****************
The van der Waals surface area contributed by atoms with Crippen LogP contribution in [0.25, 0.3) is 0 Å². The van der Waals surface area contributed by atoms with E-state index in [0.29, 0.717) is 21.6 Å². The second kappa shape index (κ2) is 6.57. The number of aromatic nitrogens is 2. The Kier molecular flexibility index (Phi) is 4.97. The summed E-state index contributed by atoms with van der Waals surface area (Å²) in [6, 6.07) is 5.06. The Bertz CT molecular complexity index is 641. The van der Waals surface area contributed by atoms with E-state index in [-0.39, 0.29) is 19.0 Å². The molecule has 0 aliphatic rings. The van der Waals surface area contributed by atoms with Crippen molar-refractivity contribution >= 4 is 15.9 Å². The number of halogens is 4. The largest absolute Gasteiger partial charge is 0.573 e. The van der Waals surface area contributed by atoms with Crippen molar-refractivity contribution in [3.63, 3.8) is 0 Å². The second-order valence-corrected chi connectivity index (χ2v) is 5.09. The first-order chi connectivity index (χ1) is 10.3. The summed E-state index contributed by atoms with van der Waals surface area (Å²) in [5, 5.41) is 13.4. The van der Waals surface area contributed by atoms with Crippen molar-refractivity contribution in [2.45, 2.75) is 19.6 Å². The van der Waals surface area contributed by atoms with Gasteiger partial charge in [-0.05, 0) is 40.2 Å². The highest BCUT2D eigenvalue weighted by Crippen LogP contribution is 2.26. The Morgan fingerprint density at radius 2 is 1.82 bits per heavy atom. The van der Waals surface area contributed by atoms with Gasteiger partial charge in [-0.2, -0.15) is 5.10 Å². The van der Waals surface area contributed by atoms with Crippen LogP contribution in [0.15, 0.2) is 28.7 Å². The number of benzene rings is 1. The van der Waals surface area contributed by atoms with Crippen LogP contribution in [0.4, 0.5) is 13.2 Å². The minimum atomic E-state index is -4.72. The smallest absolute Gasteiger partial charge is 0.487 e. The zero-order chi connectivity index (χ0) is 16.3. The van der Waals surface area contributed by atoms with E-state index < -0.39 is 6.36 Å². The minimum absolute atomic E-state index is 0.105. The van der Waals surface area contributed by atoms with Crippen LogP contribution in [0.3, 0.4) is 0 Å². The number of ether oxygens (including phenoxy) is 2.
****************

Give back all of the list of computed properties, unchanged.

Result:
The van der Waals surface area contributed by atoms with Crippen LogP contribution in [0.25, 0.3) is 0 Å². The van der Waals surface area contributed by atoms with E-state index in [0.29, 0.717) is 21.6 Å². The second kappa shape index (κ2) is 6.57. The number of aromatic nitrogens is 2. The Kier molecular flexibility index (Phi) is 4.97. The summed E-state index contributed by atoms with van der Waals surface area (Å²) in [6, 6.07) is 5.06. The Bertz CT molecular complexity index is 641. The van der Waals surface area contributed by atoms with E-state index in [-0.39, 0.29) is 19.0 Å². The molecule has 0 aliphatic rings. The van der Waals surface area contributed by atoms with Crippen molar-refractivity contribution >= 4 is 15.9 Å². The number of halogens is 4. The largest absolute Gasteiger partial charge is 0.573 e. The van der Waals surface area contributed by atoms with Crippen molar-refractivity contribution in [3.63, 3.8) is 0 Å². The second-order valence-corrected chi connectivity index (χ2v) is 5.09. The first-order chi connectivity index (χ1) is 10.3. The summed E-state index contributed by atoms with van der Waals surface area (Å²) in [5, 5.41) is 13.4. The van der Waals surface area contributed by atoms with Crippen molar-refractivity contribution in [2.45, 2.75) is 19.6 Å². The van der Waals surface area contributed by atoms with Gasteiger partial charge in [-0.05, 0) is 40.2 Å². The highest BCUT2D eigenvalue weighted by Crippen LogP contribution is 2.26. The Morgan fingerprint density at radius 2 is 1.82 bits per heavy atom. The van der Waals surface area contributed by atoms with Gasteiger partial charge in [-0.2, -0.15) is 5.10 Å². The van der Waals surface area contributed by atoms with Crippen LogP contribution in [0.15, 0.2) is 28.7 Å². The number of benzene rings is 1. The van der Waals surface area contributed by atoms with Crippen LogP contribution in [0.4, 0.5) is 13.2 Å². The minimum atomic E-state index is -4.72. The smallest absolute Gasteiger partial charge is 0.487 e. The zero-order chi connectivity index (χ0) is 16.3. The van der Waals surface area contributed by atoms with E-state index < -0.39 is 6.36 Å². The minimum absolute atomic E-state index is 0.105. The van der Waals surface area contributed by atoms with Crippen LogP contribution in [0.3, 0.4) is 0 Å². The number of ether oxygens (including phenoxy) is 2.